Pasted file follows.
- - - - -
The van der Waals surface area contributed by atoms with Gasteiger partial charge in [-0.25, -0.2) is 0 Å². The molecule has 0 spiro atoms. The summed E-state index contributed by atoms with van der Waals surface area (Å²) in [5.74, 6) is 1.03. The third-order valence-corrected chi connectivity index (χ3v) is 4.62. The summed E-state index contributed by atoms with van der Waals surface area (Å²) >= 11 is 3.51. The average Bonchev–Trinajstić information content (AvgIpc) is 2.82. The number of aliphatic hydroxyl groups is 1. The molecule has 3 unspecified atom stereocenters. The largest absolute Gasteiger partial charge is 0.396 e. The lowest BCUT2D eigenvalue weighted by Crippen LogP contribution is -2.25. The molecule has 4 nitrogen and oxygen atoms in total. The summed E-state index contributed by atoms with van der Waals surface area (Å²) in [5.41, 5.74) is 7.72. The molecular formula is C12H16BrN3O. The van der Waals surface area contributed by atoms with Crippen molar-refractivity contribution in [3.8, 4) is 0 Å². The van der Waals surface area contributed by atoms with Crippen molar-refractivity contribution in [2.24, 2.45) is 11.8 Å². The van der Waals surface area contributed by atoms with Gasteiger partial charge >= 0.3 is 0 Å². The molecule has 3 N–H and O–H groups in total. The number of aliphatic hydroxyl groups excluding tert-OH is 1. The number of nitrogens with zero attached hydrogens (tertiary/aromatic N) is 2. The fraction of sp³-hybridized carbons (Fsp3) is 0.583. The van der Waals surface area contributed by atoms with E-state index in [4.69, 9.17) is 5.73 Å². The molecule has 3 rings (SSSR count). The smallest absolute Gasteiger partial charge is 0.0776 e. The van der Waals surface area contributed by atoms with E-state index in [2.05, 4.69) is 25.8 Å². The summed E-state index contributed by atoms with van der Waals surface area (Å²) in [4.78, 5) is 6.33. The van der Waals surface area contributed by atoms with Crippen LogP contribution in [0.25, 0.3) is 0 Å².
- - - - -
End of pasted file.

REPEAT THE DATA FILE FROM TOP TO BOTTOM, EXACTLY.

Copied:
The van der Waals surface area contributed by atoms with Gasteiger partial charge in [-0.25, -0.2) is 0 Å². The molecule has 0 spiro atoms. The summed E-state index contributed by atoms with van der Waals surface area (Å²) in [5.74, 6) is 1.03. The third-order valence-corrected chi connectivity index (χ3v) is 4.62. The summed E-state index contributed by atoms with van der Waals surface area (Å²) >= 11 is 3.51. The average Bonchev–Trinajstić information content (AvgIpc) is 2.82. The number of aliphatic hydroxyl groups is 1. The molecule has 3 unspecified atom stereocenters. The largest absolute Gasteiger partial charge is 0.396 e. The lowest BCUT2D eigenvalue weighted by Crippen LogP contribution is -2.25. The molecule has 4 nitrogen and oxygen atoms in total. The summed E-state index contributed by atoms with van der Waals surface area (Å²) in [5.41, 5.74) is 7.72. The molecular formula is C12H16BrN3O. The van der Waals surface area contributed by atoms with Crippen molar-refractivity contribution in [3.8, 4) is 0 Å². The van der Waals surface area contributed by atoms with Crippen molar-refractivity contribution in [2.24, 2.45) is 11.8 Å². The van der Waals surface area contributed by atoms with Gasteiger partial charge >= 0.3 is 0 Å². The molecule has 3 N–H and O–H groups in total. The number of aliphatic hydroxyl groups excluding tert-OH is 1. The number of nitrogens with zero attached hydrogens (tertiary/aromatic N) is 2. The fraction of sp³-hybridized carbons (Fsp3) is 0.583. The van der Waals surface area contributed by atoms with E-state index in [4.69, 9.17) is 5.73 Å². The molecule has 3 rings (SSSR count). The smallest absolute Gasteiger partial charge is 0.0776 e. The van der Waals surface area contributed by atoms with E-state index in [2.05, 4.69) is 25.8 Å². The summed E-state index contributed by atoms with van der Waals surface area (Å²) in [4.78, 5) is 6.33. The van der Waals surface area contributed by atoms with Crippen LogP contribution in [0.25, 0.3) is 0 Å².